Andrew Kirsch didn’t grow up watching spy movies, or dreaming about being a real-life James Bond. He was hardly aware that Canada even had its own intelligence service—let alone knew what its officers did. But when a terrorist attack occurred near the office of his financial services job, all of a sudden fighting terrorism meant a lot more to him than the markets. Within 18 months he had landed a job with the Canadian Security Intelligence Service (CSIS)—where he spent the next decade of his life.
In I Was Never Here, Kirsch (now an in-demand security consultant) spills the secrets of what life as an intelligence officer is really like, and dispels a few myths along the way. With humour, honesty, and candour, Kirsch shares his on-the-ground experience (or as much of it as he’s allowed to) of becoming a member of CSIS: from his initial vetting and training, to his initial desk job as a policy analyst, to his rise up the ranks to leading covert special operations missions. If you’ve ever wondered whether spies can have real dating lives, how they handle family responsibilities, or how they come up with cover stories or code names, you’re in luck.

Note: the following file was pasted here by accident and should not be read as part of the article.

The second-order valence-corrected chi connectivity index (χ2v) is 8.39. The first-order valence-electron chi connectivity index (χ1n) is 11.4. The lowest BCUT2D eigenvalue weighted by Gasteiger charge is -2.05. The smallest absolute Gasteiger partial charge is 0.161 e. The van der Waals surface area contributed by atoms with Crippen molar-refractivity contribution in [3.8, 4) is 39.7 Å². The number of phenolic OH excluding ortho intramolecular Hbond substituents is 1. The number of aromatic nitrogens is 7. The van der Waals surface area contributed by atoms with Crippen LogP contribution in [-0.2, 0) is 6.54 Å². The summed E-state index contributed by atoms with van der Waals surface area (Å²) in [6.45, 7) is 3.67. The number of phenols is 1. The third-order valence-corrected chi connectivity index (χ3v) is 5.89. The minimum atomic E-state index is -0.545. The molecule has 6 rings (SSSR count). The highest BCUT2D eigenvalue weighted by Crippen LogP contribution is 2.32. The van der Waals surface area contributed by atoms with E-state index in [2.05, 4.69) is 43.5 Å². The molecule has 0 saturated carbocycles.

From the time he tried to get the aliases “Burgundy” and “Anchorman” assigned to human sources (with no luck), to the night a covert operation was almost thwarted by a flyer delivery man, Kirsch takes you behind the scenes with an authentic view of Canada’s spy agency, and the intricate intelligence-sharing apparatus that works day and night to keep us safe. I Was Never Here is also a testament to one man’s drive to serve his country, and the sacrifices, big and small, that he made along the way.